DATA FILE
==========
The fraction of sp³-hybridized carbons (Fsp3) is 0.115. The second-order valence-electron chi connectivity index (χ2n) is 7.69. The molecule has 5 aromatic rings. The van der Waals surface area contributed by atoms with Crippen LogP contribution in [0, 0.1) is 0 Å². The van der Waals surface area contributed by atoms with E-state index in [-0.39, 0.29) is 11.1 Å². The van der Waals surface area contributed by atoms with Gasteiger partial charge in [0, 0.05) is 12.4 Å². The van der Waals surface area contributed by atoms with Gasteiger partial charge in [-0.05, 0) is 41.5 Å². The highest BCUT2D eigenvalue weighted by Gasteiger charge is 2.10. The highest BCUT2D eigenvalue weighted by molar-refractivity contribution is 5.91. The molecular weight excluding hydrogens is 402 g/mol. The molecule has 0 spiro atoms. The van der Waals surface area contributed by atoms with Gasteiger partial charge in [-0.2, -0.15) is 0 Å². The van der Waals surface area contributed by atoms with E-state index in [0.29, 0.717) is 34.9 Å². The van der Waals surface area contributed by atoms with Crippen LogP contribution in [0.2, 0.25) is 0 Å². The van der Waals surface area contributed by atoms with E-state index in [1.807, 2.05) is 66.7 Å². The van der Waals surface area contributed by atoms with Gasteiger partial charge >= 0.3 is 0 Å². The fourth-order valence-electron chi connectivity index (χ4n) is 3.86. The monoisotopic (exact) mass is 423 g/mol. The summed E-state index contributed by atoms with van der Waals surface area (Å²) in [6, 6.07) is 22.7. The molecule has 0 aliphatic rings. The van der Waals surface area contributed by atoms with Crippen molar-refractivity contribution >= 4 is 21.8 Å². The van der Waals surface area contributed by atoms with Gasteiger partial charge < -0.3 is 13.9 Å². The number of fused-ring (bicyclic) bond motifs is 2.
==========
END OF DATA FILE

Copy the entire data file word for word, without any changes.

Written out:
The fraction of sp³-hybridized carbons (Fsp3) is 0.115. The second-order valence-electron chi connectivity index (χ2n) is 7.69. The molecule has 5 aromatic rings. The van der Waals surface area contributed by atoms with Crippen LogP contribution in [0, 0.1) is 0 Å². The van der Waals surface area contributed by atoms with E-state index in [-0.39, 0.29) is 11.1 Å². The van der Waals surface area contributed by atoms with Gasteiger partial charge in [0, 0.05) is 12.4 Å². The van der Waals surface area contributed by atoms with Gasteiger partial charge in [-0.05, 0) is 41.5 Å². The highest BCUT2D eigenvalue weighted by Gasteiger charge is 2.10. The highest BCUT2D eigenvalue weighted by molar-refractivity contribution is 5.91. The molecular weight excluding hydrogens is 402 g/mol. The molecule has 0 spiro atoms. The van der Waals surface area contributed by atoms with Gasteiger partial charge in [-0.2, -0.15) is 0 Å². The van der Waals surface area contributed by atoms with E-state index in [0.29, 0.717) is 34.9 Å². The van der Waals surface area contributed by atoms with Crippen LogP contribution in [0.2, 0.25) is 0 Å². The van der Waals surface area contributed by atoms with E-state index in [1.807, 2.05) is 66.7 Å². The van der Waals surface area contributed by atoms with Gasteiger partial charge >= 0.3 is 0 Å². The fourth-order valence-electron chi connectivity index (χ4n) is 3.86. The monoisotopic (exact) mass is 423 g/mol. The summed E-state index contributed by atoms with van der Waals surface area (Å²) in [6, 6.07) is 22.7. The molecule has 0 aliphatic rings. The van der Waals surface area contributed by atoms with Crippen molar-refractivity contribution >= 4 is 21.8 Å². The van der Waals surface area contributed by atoms with Gasteiger partial charge < -0.3 is 13.9 Å². The number of fused-ring (bicyclic) bond motifs is 2.